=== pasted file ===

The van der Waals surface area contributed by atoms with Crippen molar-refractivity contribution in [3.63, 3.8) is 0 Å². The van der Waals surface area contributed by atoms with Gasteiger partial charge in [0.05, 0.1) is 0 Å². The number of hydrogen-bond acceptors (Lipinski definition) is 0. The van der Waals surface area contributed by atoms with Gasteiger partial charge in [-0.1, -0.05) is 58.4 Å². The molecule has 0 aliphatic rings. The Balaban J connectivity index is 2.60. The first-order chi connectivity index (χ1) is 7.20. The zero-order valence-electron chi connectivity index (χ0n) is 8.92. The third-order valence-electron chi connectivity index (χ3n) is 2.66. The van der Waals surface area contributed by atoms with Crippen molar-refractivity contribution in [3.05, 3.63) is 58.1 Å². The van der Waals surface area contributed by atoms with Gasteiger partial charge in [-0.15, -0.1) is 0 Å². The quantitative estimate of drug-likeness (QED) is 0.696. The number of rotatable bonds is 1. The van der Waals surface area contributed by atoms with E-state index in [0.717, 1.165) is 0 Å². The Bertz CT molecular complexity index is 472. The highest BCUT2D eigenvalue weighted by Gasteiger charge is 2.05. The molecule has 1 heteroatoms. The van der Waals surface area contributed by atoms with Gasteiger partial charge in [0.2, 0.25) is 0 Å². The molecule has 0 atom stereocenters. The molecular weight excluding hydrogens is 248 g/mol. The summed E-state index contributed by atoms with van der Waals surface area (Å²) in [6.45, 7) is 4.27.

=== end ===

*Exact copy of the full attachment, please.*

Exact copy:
The van der Waals surface area contributed by atoms with Crippen molar-refractivity contribution in [3.63, 3.8) is 0 Å². The van der Waals surface area contributed by atoms with Gasteiger partial charge in [0.05, 0.1) is 0 Å². The number of hydrogen-bond acceptors (Lipinski definition) is 0. The van der Waals surface area contributed by atoms with Gasteiger partial charge in [-0.1, -0.05) is 58.4 Å². The molecule has 0 aliphatic rings. The Balaban J connectivity index is 2.60. The first-order chi connectivity index (χ1) is 7.20. The zero-order valence-electron chi connectivity index (χ0n) is 8.92. The third-order valence-electron chi connectivity index (χ3n) is 2.66. The van der Waals surface area contributed by atoms with Crippen molar-refractivity contribution in [3.05, 3.63) is 58.1 Å². The van der Waals surface area contributed by atoms with Gasteiger partial charge in [-0.15, -0.1) is 0 Å². The quantitative estimate of drug-likeness (QED) is 0.696. The number of rotatable bonds is 1. The van der Waals surface area contributed by atoms with E-state index in [0.717, 1.165) is 0 Å². The Bertz CT molecular complexity index is 472. The highest BCUT2D eigenvalue weighted by Gasteiger charge is 2.05. The molecule has 1 heteroatoms. The van der Waals surface area contributed by atoms with Gasteiger partial charge in [0.2, 0.25) is 0 Å². The molecule has 0 atom stereocenters. The molecular weight excluding hydrogens is 248 g/mol. The summed E-state index contributed by atoms with van der Waals surface area (Å²) in [6.45, 7) is 4.27.